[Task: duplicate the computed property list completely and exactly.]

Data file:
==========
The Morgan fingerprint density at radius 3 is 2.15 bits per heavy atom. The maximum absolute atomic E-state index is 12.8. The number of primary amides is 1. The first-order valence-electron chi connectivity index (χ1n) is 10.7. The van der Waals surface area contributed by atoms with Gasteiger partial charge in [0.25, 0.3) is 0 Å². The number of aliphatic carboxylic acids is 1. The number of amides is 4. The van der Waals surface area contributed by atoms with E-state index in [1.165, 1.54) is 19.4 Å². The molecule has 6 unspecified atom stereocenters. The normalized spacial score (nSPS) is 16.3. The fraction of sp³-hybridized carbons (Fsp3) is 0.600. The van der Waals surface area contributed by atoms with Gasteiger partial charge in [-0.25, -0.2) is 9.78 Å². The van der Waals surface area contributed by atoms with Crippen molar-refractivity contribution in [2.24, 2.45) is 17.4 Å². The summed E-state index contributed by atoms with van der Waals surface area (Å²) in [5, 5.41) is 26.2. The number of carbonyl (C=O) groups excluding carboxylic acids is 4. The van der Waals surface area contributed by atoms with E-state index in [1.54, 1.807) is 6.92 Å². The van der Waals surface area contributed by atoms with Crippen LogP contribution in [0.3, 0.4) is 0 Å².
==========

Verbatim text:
The Morgan fingerprint density at radius 3 is 2.15 bits per heavy atom. The maximum absolute atomic E-state index is 12.8. The number of primary amides is 1. The first-order valence-electron chi connectivity index (χ1n) is 10.7. The van der Waals surface area contributed by atoms with Gasteiger partial charge in [0.25, 0.3) is 0 Å². The number of aliphatic carboxylic acids is 1. The number of amides is 4. The van der Waals surface area contributed by atoms with E-state index in [1.165, 1.54) is 19.4 Å². The molecule has 6 unspecified atom stereocenters. The normalized spacial score (nSPS) is 16.3. The fraction of sp³-hybridized carbons (Fsp3) is 0.600. The van der Waals surface area contributed by atoms with Gasteiger partial charge in [-0.25, -0.2) is 9.78 Å². The van der Waals surface area contributed by atoms with Crippen molar-refractivity contribution in [2.24, 2.45) is 17.4 Å². The summed E-state index contributed by atoms with van der Waals surface area (Å²) in [5, 5.41) is 26.2. The number of carbonyl (C=O) groups excluding carboxylic acids is 4. The van der Waals surface area contributed by atoms with E-state index in [1.54, 1.807) is 6.92 Å². The van der Waals surface area contributed by atoms with Crippen LogP contribution in [0.3, 0.4) is 0 Å².